Step 2: User research on the redesign

Every redesign should start with user research.Twitter Logo Your support team holds a treasure trove of important data on what users want and where current features come up short.

I read hundreds of emails from customers, not just to understand the functionality they wanted, but also to familiarize myself with the language they used. Sometimes it’s worth following up with customers to understand their use case in context. Once you understand all the common use cases, the fun part is connecting the dots and designing a solution that works for all of them.

It’s important to note that support feedback only comes from a segment of your customers. Many customers won’t take the time to email support. That’s why I really like combining support data with surveys.

We used Wufoo to set up an open-ended, 3-question survey. Since I was most concerned with customers’ language and gaining greater understanding of their use case, open-ended questions were the way to go.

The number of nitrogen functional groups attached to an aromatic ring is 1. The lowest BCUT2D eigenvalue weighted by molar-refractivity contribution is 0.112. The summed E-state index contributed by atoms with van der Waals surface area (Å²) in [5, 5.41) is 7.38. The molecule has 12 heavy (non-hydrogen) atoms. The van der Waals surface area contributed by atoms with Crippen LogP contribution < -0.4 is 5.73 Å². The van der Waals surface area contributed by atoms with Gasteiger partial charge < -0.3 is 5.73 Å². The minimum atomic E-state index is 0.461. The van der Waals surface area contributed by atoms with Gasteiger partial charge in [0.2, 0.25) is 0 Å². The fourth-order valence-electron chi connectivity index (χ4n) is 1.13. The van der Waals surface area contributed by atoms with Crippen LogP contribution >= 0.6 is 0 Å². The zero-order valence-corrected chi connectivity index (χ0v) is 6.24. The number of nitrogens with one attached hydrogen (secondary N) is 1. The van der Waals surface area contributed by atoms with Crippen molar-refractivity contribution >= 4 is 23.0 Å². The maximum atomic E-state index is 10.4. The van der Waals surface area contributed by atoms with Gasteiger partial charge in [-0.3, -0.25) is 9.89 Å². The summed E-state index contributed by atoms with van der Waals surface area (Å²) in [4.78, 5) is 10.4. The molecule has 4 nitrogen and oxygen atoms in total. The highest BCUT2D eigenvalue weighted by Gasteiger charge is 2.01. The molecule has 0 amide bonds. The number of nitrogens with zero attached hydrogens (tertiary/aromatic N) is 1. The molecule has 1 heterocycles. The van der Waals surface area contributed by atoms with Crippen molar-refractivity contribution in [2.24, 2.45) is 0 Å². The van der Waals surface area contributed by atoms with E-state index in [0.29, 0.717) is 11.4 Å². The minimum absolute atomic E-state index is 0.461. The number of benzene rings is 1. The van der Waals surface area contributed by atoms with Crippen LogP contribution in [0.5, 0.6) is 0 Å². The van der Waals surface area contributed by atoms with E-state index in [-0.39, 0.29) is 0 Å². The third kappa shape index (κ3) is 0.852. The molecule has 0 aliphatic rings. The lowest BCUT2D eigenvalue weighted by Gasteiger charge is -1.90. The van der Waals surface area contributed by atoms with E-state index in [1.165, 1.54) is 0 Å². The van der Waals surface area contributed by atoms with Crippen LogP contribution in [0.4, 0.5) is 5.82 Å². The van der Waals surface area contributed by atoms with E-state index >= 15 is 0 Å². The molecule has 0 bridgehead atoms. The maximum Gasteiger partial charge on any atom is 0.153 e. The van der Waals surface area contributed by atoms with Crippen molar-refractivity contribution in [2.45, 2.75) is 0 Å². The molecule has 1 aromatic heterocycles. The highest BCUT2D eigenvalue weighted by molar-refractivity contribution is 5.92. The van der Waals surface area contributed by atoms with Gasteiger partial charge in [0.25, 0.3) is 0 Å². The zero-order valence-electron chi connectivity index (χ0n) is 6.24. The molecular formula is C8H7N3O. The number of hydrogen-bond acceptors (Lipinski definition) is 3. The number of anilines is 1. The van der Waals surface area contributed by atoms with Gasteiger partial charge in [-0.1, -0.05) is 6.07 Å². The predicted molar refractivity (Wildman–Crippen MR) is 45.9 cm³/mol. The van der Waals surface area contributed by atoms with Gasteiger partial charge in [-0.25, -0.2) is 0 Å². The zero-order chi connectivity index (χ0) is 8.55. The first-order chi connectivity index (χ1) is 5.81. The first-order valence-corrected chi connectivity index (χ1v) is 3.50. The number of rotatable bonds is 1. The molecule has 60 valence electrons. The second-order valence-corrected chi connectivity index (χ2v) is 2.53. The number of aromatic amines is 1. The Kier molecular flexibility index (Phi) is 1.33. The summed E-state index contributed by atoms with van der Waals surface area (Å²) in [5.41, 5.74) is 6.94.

Here’s what we asked:

  1. What new metrics would you like to see that aren’t covered by our reports today?
  2. If you were able to get a daily/weeky/monthly reports email, what metrics would you most like to see at a glance?
  3. What else can we improve for you with the new reports?

Question 2 helped me understand what metrics were most important. The answers varied so widely that we didn’t build the email reports, but they still informed our design process a great deal.